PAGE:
asymptotic giant branch

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asymptotic giant branch

(ass-im-tot -ik) See giant.

asymptotic giant branch

[‚a‚sim¦täd·ik ‚jī·ənt ′branch]
(astronomy)
A grouping of stars on the Hertzsprung-Russell diagram that is roughly asymptotic to the giant branch; it represents a later stage in giant-star evolution in which hydrogen-fusing and helium-fusing shells surround a core in which both hydrogen fusion and helium fusion are exhausted. Abbreviated AGB.
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References in periodicals archive ?
In the second type of models, or "common envelope" models, the companion is even closer and fully enters the envelope of the AGB star so that the two objects have a "common" envelope.
From within the common envelope, very high accretion rate disks can either form around the companion from the AGB star material, or the companion can be shredded into a disk around the AGB star core.
International Conference on Why Galaxies Care About AGB Star II.
Papers from the conference, collected here, look at applications of current knowledge about AGB stars, the role of AGB stars in galactic models, and the role of AGB star research within the major aims of astrophysics in the coming decades.
The iron-60 must have come from a supernova, or from a giant star called an AGB star.
The focus of the proposed research is on the chemical properties of AGB stars and their CSEs, and on the structure and dynamics of the mass loss that creates the CSE.
These AGB stars also fall on various periodluminosity relations and the large amplitude AGB variables (Miras) potentially rival Cepheid variables as fundamental calibrators of the distance scale.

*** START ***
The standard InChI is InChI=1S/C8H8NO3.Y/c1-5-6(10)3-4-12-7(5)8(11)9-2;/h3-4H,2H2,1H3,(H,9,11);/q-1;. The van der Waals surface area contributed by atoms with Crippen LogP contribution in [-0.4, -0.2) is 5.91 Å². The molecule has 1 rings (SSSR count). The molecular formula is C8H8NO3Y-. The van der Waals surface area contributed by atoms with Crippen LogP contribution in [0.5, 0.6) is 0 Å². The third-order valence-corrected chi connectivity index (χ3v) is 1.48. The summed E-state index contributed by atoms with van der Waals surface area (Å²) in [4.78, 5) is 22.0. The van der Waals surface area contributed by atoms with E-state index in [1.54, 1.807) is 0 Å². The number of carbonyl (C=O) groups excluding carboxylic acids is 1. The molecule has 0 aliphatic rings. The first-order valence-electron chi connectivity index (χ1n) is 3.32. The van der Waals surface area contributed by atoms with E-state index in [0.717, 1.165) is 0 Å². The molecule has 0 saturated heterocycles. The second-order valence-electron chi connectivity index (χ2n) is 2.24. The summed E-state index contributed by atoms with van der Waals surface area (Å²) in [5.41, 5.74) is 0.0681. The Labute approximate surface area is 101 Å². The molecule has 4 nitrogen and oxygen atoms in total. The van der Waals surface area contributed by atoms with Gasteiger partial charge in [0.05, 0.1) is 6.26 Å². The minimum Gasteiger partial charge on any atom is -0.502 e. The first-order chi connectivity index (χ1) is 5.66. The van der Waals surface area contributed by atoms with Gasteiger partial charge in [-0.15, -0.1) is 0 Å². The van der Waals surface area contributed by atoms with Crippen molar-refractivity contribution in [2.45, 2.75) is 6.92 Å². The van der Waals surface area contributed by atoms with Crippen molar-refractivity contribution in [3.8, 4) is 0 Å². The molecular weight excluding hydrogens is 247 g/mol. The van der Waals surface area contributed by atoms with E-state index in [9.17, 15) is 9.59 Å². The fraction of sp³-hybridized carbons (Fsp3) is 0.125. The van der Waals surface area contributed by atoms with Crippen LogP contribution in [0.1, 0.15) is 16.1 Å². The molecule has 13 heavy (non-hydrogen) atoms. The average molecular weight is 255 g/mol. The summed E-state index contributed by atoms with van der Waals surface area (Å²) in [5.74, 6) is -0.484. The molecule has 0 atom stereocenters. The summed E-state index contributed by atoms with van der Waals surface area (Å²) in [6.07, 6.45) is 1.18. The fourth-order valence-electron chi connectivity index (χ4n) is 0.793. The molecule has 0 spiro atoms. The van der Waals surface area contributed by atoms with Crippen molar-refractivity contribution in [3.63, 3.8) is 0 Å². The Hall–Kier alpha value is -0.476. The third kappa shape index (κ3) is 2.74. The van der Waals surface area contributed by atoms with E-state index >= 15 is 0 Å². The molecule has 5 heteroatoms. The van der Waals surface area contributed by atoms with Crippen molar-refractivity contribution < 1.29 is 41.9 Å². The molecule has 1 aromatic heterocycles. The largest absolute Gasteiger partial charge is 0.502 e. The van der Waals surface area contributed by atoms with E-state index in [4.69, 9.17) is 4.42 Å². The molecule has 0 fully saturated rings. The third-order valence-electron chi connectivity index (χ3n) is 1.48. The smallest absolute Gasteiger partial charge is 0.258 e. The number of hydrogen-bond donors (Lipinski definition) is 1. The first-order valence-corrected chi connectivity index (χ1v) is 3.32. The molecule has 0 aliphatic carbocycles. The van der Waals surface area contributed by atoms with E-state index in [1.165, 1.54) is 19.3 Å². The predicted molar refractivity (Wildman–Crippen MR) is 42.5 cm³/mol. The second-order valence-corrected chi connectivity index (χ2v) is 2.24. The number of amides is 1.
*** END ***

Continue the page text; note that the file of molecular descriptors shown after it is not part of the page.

Five silica grains were found earlier, but, because of their isotopic compositions, they are thought to originate from AGB stars, red giants that puff up to enormous sizes at the end of their lives and are stripped of most of their mass by powerful stellar winds.
For each of these galaxies extreme mass-losing AGB stars have been identified and characterized.
Using observations of current surface abundances, together with models for the chemical evolution of AGB stars, and linear approximations for other constitutuents of a DD merger, we provide constraints on the past history and, in particular, the progenitor masses of EHe and RCrB stars.
Results were also published of observations Prof Whitelock had obtained using the VISIR camera on the VLT to observe AGB stars in the Fornax and Sagittarius dwarf spheroidals which were combined with Spitzer results to give mass-loss rates.
Spitzer Space Telescope spectral observations of AGB stars in the Fornax